First and foremost… every mother deserves some bragging rights.  Tonight, my son Ryan completed the final step and earned his Eagle Scout rank!  We’ve been on that journey since 2001, including my being a den leader and assistant scoutmaster.  Woo Hoo!!!

This week has been a bit of a push… Not only did I work on my UFO Waterfall quilt, I wanted to have my 5 x 7 Artist Challenge Piece be able to coordinate into the salsa quilt theme. I’m pretty excited about the result so far. I’ve decided to not finish the edges of these salsa blocks, since I will be piecing them together into a full quilt.

The process for making this started with a photograph of a tomato. Actually, I picked out photos for each of the nine items (tomato, onion, cilantro, peppers, tomatillo, lime, chili pepper, corn, and onion.). I then removed backgrounds and resized the photos to fit the 5 x 7 format in Photoshop. I then printed the photos (2 to each page) on COTTON from VV Prints -(add link and type of cotton).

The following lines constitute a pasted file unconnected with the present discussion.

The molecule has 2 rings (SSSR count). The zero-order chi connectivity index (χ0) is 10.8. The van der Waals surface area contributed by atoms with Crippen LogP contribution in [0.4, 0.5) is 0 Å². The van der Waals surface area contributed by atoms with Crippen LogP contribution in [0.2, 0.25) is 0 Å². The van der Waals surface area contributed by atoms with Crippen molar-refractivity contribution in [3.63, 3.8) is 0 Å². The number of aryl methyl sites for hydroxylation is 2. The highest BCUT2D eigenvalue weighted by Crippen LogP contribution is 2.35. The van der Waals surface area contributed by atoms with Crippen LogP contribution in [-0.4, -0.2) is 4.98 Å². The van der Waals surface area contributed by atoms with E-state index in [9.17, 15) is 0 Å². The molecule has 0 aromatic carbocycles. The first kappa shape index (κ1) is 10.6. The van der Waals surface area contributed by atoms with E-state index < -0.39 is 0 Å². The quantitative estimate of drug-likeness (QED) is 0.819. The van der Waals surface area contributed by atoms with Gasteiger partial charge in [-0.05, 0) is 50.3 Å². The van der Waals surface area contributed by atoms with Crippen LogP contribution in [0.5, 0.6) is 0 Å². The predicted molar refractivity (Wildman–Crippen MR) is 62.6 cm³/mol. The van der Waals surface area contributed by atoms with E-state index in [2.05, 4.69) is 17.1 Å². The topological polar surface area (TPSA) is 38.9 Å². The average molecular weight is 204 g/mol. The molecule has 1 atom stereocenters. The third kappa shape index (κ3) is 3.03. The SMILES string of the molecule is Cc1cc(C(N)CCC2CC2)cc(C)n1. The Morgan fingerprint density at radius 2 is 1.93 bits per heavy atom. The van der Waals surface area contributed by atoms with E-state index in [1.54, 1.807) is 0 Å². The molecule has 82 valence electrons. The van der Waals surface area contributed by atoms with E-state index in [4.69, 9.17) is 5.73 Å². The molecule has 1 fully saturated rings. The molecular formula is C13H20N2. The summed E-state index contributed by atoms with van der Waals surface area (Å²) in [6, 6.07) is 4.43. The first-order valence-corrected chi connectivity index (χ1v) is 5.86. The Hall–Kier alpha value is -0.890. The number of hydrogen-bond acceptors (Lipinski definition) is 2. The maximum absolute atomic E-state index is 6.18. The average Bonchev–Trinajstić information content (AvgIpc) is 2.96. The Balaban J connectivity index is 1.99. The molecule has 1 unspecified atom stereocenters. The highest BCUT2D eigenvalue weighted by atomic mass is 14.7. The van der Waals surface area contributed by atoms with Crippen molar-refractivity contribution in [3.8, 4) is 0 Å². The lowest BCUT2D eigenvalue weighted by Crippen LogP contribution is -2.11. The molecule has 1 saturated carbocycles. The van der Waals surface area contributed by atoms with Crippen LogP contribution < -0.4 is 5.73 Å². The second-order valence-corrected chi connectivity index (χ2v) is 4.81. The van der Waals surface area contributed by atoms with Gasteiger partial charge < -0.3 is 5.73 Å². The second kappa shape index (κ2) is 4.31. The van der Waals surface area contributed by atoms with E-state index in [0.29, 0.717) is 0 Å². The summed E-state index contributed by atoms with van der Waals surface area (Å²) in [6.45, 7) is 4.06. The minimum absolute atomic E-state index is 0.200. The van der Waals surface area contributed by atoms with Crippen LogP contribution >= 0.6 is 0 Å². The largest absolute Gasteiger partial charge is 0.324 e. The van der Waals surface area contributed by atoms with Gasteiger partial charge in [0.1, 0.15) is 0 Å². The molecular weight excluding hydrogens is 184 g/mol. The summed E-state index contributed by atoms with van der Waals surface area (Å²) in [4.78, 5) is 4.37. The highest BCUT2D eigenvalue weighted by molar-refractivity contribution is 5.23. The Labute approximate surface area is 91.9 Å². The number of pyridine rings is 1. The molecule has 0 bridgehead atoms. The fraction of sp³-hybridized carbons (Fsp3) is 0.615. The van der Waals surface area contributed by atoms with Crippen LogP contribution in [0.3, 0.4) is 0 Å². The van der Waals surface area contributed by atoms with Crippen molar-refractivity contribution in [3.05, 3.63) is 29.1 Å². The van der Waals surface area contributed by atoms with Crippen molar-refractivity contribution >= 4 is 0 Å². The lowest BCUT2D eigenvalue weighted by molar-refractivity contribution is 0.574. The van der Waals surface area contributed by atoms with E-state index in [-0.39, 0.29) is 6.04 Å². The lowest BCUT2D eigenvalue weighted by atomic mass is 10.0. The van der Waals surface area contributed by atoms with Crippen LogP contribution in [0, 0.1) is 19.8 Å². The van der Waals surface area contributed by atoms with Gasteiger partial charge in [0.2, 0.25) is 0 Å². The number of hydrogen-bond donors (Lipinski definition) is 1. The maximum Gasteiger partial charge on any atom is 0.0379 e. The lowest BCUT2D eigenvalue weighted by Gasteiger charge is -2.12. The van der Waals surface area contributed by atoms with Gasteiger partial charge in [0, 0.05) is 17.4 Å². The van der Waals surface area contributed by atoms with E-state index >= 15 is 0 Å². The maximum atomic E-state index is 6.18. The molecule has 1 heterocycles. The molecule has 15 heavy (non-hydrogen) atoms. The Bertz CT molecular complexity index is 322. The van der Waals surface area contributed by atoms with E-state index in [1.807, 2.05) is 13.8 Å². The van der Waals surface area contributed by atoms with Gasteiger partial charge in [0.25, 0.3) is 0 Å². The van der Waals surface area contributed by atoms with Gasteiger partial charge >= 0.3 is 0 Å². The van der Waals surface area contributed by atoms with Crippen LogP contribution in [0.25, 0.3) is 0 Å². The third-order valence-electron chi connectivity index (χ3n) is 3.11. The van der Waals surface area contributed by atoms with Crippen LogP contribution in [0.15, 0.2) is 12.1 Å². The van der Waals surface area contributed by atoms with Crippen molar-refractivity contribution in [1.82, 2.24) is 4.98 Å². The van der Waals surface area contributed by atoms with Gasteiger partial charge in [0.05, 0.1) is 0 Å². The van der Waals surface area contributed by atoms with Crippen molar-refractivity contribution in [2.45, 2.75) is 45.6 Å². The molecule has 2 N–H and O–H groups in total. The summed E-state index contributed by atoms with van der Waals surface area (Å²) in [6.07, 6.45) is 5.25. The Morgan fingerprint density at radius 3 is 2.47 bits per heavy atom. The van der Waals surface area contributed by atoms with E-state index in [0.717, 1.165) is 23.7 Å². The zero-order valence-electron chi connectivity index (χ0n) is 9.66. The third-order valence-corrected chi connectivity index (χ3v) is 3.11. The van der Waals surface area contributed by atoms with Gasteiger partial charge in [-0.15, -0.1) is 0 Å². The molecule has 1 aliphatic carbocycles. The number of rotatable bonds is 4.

Start of thread painting the tomato

I keep my thread sorted by color, rather than type, with the exception of metallics. Since I decided to start with the tomato, I pulled out a wide range of reds and oranges, changing in value from tangerine and pinks, through the true hues, up to dark maroons and deep rusts. I placed them in a line of values- light to dark, so it would be easy to pick out which colors would be next in shading.

I then hooped my tomato.  When you are doing machine embroidery, it’s important to use stabilizer (I used two layers-one of  Pellon Stitch N Tear  the second OESD Heavy-weight cut-away Embroidery stabilizer) to help ensure you embroidery won’t get misshapen. You also hoop opposite from the way you do with hand embroidery, so the fabric is laying along the bottom of the hoop, rather than across the top edge. This way the fabric is flush up against the sewing table.

“Tomato” stitched on marked background

I then started freemotion thread painting.  I layered colors, particularly where I wanted to blend shading. I generally try to start with areas that would be further away from the viewer and end with the places that would be closest, the help create a more 3-D effect.